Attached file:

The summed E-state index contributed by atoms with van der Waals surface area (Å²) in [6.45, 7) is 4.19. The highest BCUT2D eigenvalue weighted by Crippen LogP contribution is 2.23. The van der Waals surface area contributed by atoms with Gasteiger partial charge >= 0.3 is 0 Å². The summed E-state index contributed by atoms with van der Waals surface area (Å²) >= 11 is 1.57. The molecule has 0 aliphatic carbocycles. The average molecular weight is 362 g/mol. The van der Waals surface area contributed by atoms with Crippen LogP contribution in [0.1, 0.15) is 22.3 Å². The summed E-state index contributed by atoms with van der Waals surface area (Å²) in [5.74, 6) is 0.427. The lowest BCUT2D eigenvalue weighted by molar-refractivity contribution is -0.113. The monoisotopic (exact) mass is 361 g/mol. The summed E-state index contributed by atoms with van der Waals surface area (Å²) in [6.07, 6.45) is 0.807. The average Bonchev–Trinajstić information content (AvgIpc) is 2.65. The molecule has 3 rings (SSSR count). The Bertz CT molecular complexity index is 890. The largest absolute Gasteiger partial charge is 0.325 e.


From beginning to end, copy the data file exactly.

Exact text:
The summed E-state index contributed by atoms with van der Waals surface area (Å²) in [6.45, 7) is 4.19. The highest BCUT2D eigenvalue weighted by Crippen LogP contribution is 2.23. The van der Waals surface area contributed by atoms with Gasteiger partial charge >= 0.3 is 0 Å². The summed E-state index contributed by atoms with van der Waals surface area (Å²) >= 11 is 1.57. The molecule has 0 aliphatic carbocycles. The average molecular weight is 362 g/mol. The van der Waals surface area contributed by atoms with Crippen LogP contribution in [0.1, 0.15) is 22.3 Å². The summed E-state index contributed by atoms with van der Waals surface area (Å²) in [5.74, 6) is 0.427. The lowest BCUT2D eigenvalue weighted by molar-refractivity contribution is -0.113. The monoisotopic (exact) mass is 361 g/mol. The summed E-state index contributed by atoms with van der Waals surface area (Å²) in [6.07, 6.45) is 0.807. The average Bonchev–Trinajstić information content (AvgIpc) is 2.65. The molecule has 3 rings (SSSR count). The Bertz CT molecular complexity index is 890. The largest absolute Gasteiger partial charge is 0.325 e.